With Labor Day right around the corner, many people are looking for outdoor activities to enjoy over the long weekend. Historic Jackson Park, located on the South Side of Chicago, next to the University of Chicago campus, might be a perfect park to visit as the summer comes to an end. For over a century, Jackson Park has been a home to Japanese culture.
In 1893, Chicago hosted the World’s Fair, which commemorated the 400th anniversary of Christopher Columbus’ arrival in the New World. Jackson Park was the central location for exhibits from all around the world. For its exhibit, the Japanese government sent a wooden building called Hō-ō-den, or Phoenix Pavilion. It was modeled after a building in Uji, Kyoto, named Hō-ō-dō, or Phoenix Hall. The building in Jackson Park showcased Japan’s history and introduced World’s Fair attendees to Japan’s rich artistic heritage, culture and traditions.
At the end of the World’s Fair, the Phoenix Pavilion was given as a gift to the City of Chicago to honor Japanese culture. In the 1930s, the Chicago Park District restored the pavilion and added a Japanese garden filled with beautiful cherry trees as a way to revitalize the park and acknowledge the Japanese tradition of hanami, enjoying the beauty of flowers. Unfortunately in 1946, less than a year after World War II ended, the Phoenix Pavilion was destroyed in an act of arson.
In 1973, a sister-city relationship was formed between Chicago and Japan’s third-largest city Osaka, which led to a restoration of the garden. In 1993, in honor of the 20th anniversary of the relationship between Chicago and Osaka, the Japanese garden in Jackson Park was renamed the Osaka Garden.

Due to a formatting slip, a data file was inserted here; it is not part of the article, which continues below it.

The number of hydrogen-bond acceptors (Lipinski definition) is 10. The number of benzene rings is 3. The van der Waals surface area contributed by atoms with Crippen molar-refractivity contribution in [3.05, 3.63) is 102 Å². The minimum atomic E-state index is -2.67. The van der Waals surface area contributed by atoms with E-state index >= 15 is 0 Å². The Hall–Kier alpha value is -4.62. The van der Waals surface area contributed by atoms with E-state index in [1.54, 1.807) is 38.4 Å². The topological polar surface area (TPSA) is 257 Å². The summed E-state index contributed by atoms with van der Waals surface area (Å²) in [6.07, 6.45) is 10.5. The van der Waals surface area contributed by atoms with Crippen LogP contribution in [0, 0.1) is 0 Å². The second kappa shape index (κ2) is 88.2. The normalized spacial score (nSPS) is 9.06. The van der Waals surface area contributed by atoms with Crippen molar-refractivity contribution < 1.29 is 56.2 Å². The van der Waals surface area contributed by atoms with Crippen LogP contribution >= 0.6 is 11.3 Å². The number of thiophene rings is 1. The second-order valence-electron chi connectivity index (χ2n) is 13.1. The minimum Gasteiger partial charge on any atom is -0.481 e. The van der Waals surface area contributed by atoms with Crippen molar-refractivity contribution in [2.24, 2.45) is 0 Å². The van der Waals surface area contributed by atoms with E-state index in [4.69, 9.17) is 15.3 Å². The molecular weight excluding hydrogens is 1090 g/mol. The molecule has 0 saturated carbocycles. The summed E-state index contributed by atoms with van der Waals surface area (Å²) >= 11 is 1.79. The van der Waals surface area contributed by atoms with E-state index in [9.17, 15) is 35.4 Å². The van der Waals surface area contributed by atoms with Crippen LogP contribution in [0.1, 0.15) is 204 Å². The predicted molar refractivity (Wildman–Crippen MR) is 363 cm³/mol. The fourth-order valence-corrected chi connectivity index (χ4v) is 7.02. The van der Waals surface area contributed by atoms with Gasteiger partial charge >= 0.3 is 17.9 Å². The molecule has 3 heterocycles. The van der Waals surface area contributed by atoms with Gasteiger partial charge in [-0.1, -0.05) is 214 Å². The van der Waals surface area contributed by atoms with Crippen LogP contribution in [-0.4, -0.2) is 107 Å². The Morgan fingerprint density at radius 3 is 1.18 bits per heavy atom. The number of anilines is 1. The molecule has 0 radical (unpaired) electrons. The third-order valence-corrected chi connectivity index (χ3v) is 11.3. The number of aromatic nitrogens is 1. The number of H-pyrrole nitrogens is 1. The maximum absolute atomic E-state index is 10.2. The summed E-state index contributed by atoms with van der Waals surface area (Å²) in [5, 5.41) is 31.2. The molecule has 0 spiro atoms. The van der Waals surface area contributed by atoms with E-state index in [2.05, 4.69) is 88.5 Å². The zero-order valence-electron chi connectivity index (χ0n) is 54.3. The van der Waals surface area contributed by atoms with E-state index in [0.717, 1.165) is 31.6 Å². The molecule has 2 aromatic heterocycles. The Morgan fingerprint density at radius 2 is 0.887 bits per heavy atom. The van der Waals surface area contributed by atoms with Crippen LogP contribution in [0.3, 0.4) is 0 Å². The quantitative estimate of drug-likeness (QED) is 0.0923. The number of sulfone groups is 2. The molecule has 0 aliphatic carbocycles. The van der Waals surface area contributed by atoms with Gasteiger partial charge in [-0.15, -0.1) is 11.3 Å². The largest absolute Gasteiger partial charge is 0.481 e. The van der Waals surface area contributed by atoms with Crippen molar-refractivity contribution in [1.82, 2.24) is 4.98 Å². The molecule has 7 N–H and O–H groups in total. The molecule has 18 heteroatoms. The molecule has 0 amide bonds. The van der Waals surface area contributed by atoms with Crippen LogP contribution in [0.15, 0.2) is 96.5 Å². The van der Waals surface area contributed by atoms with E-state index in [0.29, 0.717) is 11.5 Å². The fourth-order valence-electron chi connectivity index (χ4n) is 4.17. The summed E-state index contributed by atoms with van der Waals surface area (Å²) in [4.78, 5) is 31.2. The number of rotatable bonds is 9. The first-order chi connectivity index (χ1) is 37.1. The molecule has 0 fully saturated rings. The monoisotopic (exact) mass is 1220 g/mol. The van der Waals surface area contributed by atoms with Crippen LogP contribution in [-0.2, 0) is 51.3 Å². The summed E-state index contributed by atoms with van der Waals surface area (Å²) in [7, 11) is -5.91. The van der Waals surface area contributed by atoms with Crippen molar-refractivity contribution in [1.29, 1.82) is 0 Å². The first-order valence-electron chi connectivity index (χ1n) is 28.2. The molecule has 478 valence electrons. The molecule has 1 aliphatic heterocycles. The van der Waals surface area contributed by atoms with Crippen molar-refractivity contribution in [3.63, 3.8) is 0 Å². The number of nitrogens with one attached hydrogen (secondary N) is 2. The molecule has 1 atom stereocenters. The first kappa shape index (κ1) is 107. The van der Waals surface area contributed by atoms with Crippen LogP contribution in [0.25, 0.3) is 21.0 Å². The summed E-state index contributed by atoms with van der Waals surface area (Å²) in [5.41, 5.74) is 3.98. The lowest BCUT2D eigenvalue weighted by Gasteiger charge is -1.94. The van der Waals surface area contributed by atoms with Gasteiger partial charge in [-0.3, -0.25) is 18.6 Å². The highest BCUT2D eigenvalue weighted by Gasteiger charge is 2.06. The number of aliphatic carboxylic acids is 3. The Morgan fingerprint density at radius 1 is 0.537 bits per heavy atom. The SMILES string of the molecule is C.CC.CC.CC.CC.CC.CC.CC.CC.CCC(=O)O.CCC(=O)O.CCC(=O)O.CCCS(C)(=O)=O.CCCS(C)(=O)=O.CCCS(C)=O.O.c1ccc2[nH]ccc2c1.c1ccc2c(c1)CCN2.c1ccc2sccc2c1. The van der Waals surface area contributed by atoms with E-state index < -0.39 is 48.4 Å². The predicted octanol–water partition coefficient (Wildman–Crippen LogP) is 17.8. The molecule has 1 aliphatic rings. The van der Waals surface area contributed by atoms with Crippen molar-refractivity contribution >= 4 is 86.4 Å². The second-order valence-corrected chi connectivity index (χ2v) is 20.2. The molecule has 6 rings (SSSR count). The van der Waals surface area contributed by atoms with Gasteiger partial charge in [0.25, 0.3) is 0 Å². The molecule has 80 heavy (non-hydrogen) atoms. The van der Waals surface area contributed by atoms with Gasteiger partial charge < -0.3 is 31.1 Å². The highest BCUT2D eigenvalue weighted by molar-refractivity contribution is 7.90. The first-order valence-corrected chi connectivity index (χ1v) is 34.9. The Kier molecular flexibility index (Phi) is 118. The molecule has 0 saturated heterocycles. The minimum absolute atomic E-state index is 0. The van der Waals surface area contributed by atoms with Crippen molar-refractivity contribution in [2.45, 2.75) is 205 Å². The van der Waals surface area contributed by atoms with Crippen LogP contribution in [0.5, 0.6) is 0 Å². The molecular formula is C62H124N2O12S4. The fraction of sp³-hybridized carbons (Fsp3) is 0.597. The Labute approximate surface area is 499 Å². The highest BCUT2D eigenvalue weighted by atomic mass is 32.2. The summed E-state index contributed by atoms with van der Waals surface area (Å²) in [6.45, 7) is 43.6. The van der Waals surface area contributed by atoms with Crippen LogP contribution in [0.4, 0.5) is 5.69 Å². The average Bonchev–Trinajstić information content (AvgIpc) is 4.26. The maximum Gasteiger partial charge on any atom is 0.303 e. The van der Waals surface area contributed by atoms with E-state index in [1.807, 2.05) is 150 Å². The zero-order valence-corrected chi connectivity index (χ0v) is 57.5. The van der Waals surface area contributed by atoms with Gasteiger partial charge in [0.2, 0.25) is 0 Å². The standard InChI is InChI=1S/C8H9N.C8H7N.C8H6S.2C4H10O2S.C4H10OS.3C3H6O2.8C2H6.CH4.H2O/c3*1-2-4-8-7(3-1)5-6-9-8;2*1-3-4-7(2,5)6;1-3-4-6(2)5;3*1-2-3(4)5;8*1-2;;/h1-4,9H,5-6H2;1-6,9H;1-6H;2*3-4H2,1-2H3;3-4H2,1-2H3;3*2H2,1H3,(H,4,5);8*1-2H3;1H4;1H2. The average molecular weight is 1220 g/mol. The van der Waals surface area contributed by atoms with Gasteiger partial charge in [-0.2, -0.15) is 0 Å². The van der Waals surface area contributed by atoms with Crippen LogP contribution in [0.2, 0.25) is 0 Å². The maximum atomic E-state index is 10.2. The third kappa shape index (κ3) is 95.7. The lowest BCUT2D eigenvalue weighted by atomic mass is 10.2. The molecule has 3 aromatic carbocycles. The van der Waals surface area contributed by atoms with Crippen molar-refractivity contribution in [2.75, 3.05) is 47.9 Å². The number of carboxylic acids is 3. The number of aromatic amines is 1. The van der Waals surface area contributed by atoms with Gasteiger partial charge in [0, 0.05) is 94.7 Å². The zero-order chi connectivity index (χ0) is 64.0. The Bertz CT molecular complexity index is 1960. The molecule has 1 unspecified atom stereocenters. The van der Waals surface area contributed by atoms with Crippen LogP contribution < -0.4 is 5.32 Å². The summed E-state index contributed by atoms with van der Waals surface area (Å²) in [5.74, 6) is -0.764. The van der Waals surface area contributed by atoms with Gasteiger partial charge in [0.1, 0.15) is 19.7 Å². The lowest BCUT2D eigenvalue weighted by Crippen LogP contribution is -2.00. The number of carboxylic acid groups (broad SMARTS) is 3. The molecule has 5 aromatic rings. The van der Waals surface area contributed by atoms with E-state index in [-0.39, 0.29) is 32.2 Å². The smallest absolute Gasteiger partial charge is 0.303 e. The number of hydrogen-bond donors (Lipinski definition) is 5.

This revitalization of the garden signified a renewed connection between the United States and Japan and was shown as a sign of peace and healing between the two countries.
In the 21st century, a new art project came to the garden, further strengthening ties between Japan and the United States. Renowned artist Yoko Ono, the widow of the late John Lennon, has dedicated her life to promoting world peace and human rights. In 2013, Yoko saw the park and was immediately drawn to the garden and wanted to heal the site where the Phoenix Pavilion once stood.
In 2016, she dedicated her first public art project in the Americas, “SKYLANDING.” SKYLANDING brings together Chicago’s history of public sculpture along with a message of peace. The art piece consists of giant lotus flowers reaching to the sky.
Today, Jackson Park’s historic Japanese garden is known as both the Osaka Garden and the Garden of the Phoenix. Activ8 appreciates the connection the United States and Japan made with the original Phoenix Pavilion and now with “SKYLANDING.” We hope you have the opportunity to visit Jackson Park, marvel at the beautiful site and honor its Japanese cultural history.